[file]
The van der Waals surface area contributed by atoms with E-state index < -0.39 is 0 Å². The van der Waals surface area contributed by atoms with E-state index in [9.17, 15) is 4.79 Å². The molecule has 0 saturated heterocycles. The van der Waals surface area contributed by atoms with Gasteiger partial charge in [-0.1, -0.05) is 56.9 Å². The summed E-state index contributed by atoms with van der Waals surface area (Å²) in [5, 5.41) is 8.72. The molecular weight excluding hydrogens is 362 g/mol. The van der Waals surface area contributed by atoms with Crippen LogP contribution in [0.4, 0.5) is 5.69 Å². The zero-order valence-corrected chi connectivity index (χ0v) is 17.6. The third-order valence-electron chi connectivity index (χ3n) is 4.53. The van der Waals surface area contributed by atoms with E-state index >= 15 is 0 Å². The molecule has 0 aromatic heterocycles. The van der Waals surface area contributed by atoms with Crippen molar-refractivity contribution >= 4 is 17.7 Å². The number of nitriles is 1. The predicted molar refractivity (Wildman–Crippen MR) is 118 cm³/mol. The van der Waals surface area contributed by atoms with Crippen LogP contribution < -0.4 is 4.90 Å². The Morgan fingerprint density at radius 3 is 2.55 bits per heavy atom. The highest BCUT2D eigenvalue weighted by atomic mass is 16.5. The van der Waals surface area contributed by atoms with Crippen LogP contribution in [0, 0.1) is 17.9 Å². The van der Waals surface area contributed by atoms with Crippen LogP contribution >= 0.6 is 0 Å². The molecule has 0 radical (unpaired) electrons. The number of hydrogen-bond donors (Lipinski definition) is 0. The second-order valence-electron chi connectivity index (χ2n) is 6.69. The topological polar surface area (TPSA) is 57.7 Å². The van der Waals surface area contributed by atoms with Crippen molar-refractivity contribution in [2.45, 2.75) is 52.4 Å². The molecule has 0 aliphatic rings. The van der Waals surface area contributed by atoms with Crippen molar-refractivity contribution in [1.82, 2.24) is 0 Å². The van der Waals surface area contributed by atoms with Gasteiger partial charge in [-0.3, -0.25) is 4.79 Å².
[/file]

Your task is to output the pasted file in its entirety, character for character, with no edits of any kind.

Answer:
The van der Waals surface area contributed by atoms with E-state index < -0.39 is 0 Å². The van der Waals surface area contributed by atoms with E-state index in [9.17, 15) is 4.79 Å². The molecule has 0 saturated heterocycles. The van der Waals surface area contributed by atoms with Gasteiger partial charge in [-0.1, -0.05) is 56.9 Å². The summed E-state index contributed by atoms with van der Waals surface area (Å²) in [5, 5.41) is 8.72. The molecular weight excluding hydrogens is 362 g/mol. The van der Waals surface area contributed by atoms with Crippen LogP contribution in [0.4, 0.5) is 5.69 Å². The zero-order valence-corrected chi connectivity index (χ0v) is 17.6. The third-order valence-electron chi connectivity index (χ3n) is 4.53. The van der Waals surface area contributed by atoms with E-state index >= 15 is 0 Å². The molecule has 0 aromatic heterocycles. The van der Waals surface area contributed by atoms with Crippen molar-refractivity contribution >= 4 is 17.7 Å². The number of nitriles is 1. The predicted molar refractivity (Wildman–Crippen MR) is 118 cm³/mol. The van der Waals surface area contributed by atoms with Crippen LogP contribution < -0.4 is 4.90 Å². The Morgan fingerprint density at radius 3 is 2.55 bits per heavy atom. The highest BCUT2D eigenvalue weighted by atomic mass is 16.5. The van der Waals surface area contributed by atoms with Crippen LogP contribution in [0, 0.1) is 17.9 Å². The van der Waals surface area contributed by atoms with Crippen LogP contribution >= 0.6 is 0 Å². The molecule has 0 radical (unpaired) electrons. The number of hydrogen-bond donors (Lipinski definition) is 0. The second-order valence-electron chi connectivity index (χ2n) is 6.69. The topological polar surface area (TPSA) is 57.7 Å². The van der Waals surface area contributed by atoms with Crippen molar-refractivity contribution in [2.45, 2.75) is 52.4 Å². The molecule has 0 aliphatic rings. The van der Waals surface area contributed by atoms with Crippen molar-refractivity contribution in [1.82, 2.24) is 0 Å². The van der Waals surface area contributed by atoms with Gasteiger partial charge in [-0.3, -0.25) is 4.79 Å².